Florida doesn’t get hit like before the 1950s. Of course there were fewer people living here. Southeast Florida hasn’t had anything since Andrew in 1992. Tampa since 1921, 1964 for Jacksonville. Now the real epicenter is the western panhandle from Pensacola to Panama City. All this talk about climate change creating more hurricanes doesn’t seem to be happening.
But we have had some super strong 1's the last few years. The one that hit the panhandle about 2 years ago would have been the strongest ever if it had 200 more miles of water before making landfall. The gulf water temps being way above normal in the falls thanks to blazing hot Sept's and Octs it is no wonder.

And the gulf temp was 93f this week out of Clearwater. Our number is coming.
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Old 08-12-2020, 07:44 AM
 
Location: Inland FL
1,541 posts, read 942,186 times
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Quote:
Originally Posted by LKJ1988 View Post
But we have had some super strong 1's the last few years. The one that hit the panhandle about 2 years ago would have been the strongest ever if it had 200 more miles of water before making landfall. The gulf water temps being way above normal in the falls thanks to blazing hot Sept's and Octs it is no wonder.

And the gulf temp was 93f this week out of Clearwater. Our number is coming.
Category 1s are nothing, even 2s can be weak. You get afternoon thunderstorms worse than that. It used to be that south Florida got major hurricanes in October that formed in the nw Carribean and moved northeast to south Florida. Haven't had an October storm since Wilma in 2005. The storm that in Tampa in 1921 was like that too. Over last 70 years, Florida has warmed up and received fewer hurricane hits. Maybe the trough or ridging has changed.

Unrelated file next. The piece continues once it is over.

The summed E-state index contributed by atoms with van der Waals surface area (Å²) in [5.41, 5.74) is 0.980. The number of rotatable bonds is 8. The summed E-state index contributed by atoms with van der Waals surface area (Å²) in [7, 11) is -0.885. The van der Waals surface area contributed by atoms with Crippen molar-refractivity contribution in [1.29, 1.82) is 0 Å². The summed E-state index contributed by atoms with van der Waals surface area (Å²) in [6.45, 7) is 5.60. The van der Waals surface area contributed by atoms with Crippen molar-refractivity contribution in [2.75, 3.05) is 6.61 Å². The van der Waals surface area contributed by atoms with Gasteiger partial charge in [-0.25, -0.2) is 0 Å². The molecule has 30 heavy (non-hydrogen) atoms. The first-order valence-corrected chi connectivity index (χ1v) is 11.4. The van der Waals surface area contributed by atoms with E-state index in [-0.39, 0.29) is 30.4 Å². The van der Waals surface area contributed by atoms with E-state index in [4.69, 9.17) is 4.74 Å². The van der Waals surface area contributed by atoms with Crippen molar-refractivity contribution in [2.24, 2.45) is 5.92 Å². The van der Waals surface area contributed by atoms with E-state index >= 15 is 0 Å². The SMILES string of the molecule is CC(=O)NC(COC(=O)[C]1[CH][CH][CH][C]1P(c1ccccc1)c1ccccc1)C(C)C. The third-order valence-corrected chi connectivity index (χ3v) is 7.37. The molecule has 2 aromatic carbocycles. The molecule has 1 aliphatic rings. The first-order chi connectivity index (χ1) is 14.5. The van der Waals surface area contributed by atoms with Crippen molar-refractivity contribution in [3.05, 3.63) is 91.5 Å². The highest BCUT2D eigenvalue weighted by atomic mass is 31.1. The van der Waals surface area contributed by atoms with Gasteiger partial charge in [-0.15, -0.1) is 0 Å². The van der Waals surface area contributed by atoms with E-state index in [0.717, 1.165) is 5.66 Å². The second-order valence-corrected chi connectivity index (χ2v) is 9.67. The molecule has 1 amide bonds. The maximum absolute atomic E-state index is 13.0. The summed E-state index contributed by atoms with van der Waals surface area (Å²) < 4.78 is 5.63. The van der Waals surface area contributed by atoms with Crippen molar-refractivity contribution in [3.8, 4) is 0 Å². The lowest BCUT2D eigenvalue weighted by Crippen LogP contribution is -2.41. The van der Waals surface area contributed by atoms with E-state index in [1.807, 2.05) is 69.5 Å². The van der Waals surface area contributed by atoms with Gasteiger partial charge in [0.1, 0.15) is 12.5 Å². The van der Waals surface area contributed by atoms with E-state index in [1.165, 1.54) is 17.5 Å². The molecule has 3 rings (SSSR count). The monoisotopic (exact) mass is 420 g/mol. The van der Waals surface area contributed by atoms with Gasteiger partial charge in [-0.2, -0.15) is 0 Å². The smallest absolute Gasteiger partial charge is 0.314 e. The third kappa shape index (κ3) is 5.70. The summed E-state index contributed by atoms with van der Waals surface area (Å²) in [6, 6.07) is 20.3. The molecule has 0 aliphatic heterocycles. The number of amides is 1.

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Old 08-12-2020, 10:49 AM
 
26 posts, read 14,074 times
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Quote:
Originally Posted by bale002 View Post
Likely? Likely.

Reality on the ground. Not.

Two direct hits in some 14 years. With relatively mild damage. Really.

Panhandle and other land areas off the Gulf of Mexico and further north up the Atlantic get direct hits much more often. Really.

In spite of what the statisticians are likely to say.

And I love statisticians, I really do, likely.

Really, likely.

Hurricane alley is open ocean the vast majority of the time. Really.

Just 14 years is not enough. When you look at all of the climatology, South FL is clearly the hit capital. Can't just think about what has happened recently as weather doesn't follow a calendar.

Yes, most Cape Verde storms do have a tendency to re curve east of the CONUS. Climo supports this.

However, out of all of the CONUS, if you had to lay money on where the next major will make landfall you have to go with south FL.

In the next 1,000 years I guarantee you that south FL will have more major hurricane hits than anywhere else in the CONUS. Yes there will be 14 year periods where they don't get anything and NC gets 6 storms. But overall S FL will get hit the most.

The Panhandle does not get hit more often. Look at the link. In the past 20 years it has but that isn't a large enough sample size.

Of majors the prone risk goes like this:

1. South FL
2. Outer Banks
3. Northern Gulf coast. (LA, MS, AL, FL Panhandle)
4. Texas.
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Old 08-12-2020, 10:54 AM
 
26 posts, read 14,074 times
Reputation: 21
Quote:
Originally Posted by floridarebel View Post
Florida doesn’t get hit like before the 1950s. Of course there were fewer people living here. Southeast Florida hasn’t had anything since Andrew in 1992. Tampa since 1921, 1964 for Jacksonville. Now the real epicenter is the western panhandle from Pensacola to Panama City. All this talk about climate change creating more hurricanes doesn’t seem to be happening.
Insane how much misinformation is in this thread....

https://www.nhc.noaa.gov/climo/#cp100